The company, which also makes AR-15-style rifles and is one of the nation’s largest ammunition manufacturers, as well as a leading supporter of the NRA, has lost a number of retail clients across the US following the NRA’s tone-deaf response to the Parkland shooting.

REI announced yesterday that they are placing future orders with Vista-owned companies on hold while they encourage Vista to show some leadership.

In addition, Canada’s REI equivalent, Mountain Equipment Co-op, or MEC, has announced that they will no longer sell any Vista products.

Meanwhile, CamelBak has issued a non-commital statement of values, which reminds the public that they operate separately from the company’s shooting sports division.



Great discussion on NPR with Curbed’s Alissa Walker about the dramatic jump in pedestrian deaths in Los Angeles, despite LA’s Vision Zero program.

A Pasadena letter writer says we should really have more compassion for those poor, vulnerable road users. You know, the ones in the cars.



Streetsblog highlights a couple of pedestrian safety campaigns that make some sense.

A Paso Robles magazine looks forward to next month’s Eroica California.



Good read from The Atlantic, explaining how the creation of the NACTO guide helped spread protected bike lanes throughout the US.

The Oregon legislature moves forward with a proposal to expand the state’s bike tax to cover all bicycles over $200, regardless of size.

Las Vegas bicyclists continue to fight for a separated bike path in Red Rock Canyon following the death of a rider in 2005, but keep running into delays and a lack of funding.

Colorado Public Radio discusses a proposal that would allow some cities to permit bicyclists to roll stop signs, even if drivers don’t seem to like the idea.

Escape Southern California’s June gloom and ride nearly 250 miles through northeast Nebraska.

Kindhearted Oklahoma City cyclists crowdfund a new bike for a 14-year old boy after his was stolen from outside a bike shop.

New York is following up on the national Women’s March with a seven-mile Women’s Ride sponsored by a bike advocacy group in conjunction with several women’s groups.

Bicycling talks with NASCAR racer Scott Lagasse about his annual bike ride at Daytona, and dealing with an angry driver.

Caught on video: This is what a right hook looks like, as a Florida bike rider catches his own collision on his bike cam the first time he put it on his bike. Which conclusively proves that bike cams cause crashes.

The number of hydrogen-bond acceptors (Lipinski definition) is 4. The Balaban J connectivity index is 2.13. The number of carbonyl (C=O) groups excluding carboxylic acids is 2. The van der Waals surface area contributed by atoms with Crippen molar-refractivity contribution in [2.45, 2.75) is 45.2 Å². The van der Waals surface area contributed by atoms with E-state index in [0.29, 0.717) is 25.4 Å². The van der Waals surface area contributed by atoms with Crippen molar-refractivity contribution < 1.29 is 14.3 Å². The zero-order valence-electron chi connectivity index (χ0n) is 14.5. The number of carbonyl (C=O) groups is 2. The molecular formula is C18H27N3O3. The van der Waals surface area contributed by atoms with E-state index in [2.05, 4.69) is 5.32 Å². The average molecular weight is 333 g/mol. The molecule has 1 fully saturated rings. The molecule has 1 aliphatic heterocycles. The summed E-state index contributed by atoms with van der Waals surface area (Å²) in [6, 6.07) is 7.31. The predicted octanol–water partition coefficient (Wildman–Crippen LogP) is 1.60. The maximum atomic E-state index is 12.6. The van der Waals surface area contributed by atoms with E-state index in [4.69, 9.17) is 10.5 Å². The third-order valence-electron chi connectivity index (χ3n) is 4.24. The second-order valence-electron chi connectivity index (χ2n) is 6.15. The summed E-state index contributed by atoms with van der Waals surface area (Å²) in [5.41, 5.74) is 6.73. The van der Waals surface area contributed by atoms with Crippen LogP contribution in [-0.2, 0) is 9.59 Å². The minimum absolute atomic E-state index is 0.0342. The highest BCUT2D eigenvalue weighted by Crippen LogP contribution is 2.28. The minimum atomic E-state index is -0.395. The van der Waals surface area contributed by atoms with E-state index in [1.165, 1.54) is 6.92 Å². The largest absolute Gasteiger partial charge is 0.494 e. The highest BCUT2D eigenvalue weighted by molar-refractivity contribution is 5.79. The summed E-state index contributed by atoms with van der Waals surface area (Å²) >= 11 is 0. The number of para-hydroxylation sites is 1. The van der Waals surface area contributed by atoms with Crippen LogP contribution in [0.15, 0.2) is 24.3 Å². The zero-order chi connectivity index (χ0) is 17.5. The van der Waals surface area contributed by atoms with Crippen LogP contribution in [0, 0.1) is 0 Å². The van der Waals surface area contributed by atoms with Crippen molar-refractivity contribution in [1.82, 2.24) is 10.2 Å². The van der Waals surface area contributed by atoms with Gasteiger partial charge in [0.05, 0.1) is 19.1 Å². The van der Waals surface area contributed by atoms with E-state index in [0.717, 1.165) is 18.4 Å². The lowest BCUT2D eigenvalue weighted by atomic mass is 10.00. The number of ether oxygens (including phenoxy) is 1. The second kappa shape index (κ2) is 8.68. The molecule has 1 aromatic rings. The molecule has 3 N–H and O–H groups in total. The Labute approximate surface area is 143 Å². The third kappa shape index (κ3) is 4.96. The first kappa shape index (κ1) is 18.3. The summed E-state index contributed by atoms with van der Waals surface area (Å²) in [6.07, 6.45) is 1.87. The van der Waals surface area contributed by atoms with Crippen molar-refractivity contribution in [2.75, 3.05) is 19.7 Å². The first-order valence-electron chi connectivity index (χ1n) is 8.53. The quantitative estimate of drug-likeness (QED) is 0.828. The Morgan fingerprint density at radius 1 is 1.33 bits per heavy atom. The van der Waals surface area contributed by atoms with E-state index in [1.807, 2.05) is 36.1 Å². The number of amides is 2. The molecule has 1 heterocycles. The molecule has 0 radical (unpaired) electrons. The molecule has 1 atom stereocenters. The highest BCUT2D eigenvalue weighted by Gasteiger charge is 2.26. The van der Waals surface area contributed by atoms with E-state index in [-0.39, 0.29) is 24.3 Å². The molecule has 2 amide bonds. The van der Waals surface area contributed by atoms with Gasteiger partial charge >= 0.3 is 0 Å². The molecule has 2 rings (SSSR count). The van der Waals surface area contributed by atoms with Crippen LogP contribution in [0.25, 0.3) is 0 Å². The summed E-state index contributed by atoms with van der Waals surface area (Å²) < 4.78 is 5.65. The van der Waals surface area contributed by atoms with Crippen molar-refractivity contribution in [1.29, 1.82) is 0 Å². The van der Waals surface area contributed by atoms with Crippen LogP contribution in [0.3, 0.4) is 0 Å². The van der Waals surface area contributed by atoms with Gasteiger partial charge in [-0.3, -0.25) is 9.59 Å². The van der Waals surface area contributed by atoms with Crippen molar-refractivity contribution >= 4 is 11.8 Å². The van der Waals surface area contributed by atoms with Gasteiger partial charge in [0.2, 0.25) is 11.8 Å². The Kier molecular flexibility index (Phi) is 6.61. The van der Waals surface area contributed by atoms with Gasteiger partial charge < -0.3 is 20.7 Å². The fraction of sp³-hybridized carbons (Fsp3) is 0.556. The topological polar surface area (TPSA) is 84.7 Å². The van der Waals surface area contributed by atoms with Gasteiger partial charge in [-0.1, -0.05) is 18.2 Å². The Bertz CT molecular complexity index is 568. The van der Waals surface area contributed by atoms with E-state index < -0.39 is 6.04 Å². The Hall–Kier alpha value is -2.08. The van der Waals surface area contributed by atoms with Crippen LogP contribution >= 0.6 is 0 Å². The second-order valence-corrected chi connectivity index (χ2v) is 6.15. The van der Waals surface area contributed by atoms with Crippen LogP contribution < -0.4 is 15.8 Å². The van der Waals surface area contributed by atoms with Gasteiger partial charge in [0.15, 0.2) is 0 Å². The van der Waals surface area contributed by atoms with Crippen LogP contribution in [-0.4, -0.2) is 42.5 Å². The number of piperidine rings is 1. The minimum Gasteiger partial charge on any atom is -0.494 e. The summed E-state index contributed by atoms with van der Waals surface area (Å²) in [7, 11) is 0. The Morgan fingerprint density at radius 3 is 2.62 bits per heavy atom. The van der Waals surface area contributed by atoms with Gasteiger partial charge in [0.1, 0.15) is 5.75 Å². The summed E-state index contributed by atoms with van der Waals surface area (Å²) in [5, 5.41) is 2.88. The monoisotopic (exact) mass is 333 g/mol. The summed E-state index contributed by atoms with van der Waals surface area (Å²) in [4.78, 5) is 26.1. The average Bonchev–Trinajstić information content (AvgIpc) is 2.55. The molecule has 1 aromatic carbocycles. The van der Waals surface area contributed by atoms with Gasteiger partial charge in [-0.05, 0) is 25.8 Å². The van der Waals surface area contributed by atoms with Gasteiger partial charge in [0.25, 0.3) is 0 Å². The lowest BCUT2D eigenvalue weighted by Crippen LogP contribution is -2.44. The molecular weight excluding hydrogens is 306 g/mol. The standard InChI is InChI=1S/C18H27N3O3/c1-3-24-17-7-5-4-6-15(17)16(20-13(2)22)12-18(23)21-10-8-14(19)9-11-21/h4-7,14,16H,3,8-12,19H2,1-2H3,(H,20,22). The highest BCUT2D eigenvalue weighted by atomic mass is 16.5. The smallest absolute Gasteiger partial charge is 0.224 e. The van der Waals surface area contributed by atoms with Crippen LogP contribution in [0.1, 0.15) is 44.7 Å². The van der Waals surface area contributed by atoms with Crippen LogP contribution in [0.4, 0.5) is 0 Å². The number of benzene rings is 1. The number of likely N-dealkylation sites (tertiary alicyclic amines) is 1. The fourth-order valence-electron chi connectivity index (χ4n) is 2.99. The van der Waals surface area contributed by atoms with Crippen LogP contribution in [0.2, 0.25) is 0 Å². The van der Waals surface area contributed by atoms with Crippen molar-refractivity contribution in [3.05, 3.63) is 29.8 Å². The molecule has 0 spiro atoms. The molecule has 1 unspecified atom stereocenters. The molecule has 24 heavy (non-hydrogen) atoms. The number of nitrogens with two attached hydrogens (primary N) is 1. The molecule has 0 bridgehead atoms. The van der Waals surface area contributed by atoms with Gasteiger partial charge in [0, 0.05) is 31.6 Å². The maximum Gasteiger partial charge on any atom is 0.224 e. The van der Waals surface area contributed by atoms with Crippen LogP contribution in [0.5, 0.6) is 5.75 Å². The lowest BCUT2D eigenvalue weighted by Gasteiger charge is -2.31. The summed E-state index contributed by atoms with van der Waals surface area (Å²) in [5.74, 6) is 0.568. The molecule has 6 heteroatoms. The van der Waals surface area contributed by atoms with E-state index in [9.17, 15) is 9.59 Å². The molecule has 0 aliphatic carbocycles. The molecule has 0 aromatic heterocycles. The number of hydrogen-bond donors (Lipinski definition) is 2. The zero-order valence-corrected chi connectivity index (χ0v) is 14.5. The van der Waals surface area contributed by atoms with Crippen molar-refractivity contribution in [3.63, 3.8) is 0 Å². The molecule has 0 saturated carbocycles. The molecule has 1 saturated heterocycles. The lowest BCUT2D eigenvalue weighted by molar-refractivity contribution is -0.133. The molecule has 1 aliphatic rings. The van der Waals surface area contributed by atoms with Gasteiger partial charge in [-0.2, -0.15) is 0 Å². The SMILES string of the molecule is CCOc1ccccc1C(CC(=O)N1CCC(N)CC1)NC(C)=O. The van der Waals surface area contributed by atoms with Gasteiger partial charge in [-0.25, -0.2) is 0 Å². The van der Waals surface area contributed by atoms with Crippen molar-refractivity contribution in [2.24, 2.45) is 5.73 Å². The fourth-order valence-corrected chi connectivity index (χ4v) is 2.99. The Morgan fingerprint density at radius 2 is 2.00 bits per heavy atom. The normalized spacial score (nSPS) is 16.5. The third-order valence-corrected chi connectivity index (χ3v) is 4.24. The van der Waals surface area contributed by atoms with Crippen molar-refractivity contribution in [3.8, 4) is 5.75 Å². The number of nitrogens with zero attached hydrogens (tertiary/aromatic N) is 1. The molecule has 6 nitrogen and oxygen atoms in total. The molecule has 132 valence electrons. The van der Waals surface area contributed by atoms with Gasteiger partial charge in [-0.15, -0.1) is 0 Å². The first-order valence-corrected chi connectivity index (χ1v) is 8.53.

Get ready to throw away your air pump and CO2 cartridges.

A writer for the CBC says Ottawa is taking a calculated risk by allowing bikes on trains at rush hours, unlike most Canadian cities. Although they will only allow two to three bikes per train; any more riders than that will have to wait for the next train.

No bias here. The London Daily Mail says a woman was killed while walking her dog when a cyclist “ploughed” into her during a mass ride, even though the story makes clear that she had ignored the ride marshal’s instructions not to cross.

Paris is taking over the disastrous rollout of its next generation Vélib’ bikeshare after the chosen vendor failed to get the bikes out on the streets.

Wellington, New Zealand is reviewing traffic speeds in order to actually lower them. Unlike Los Angeles, where traffic studies almost inevitably lead to higher speed limits.

A Kiwi columnist says bike lanes will save Auckland as it reinvents itself, but only if the city can avoid awkward compromises with a small group of anti-bike protesters.


Competitive Cycling

Pro cyclists shower Italy’s Strade Bianche with praise in advance of Saturday’s race.



Lance Armstrong and the hijab-wearing porn star. No, women don’t need permission to wear pants to ride a bike anymore.

And don’t complain about today’s rain. You could be riding in this.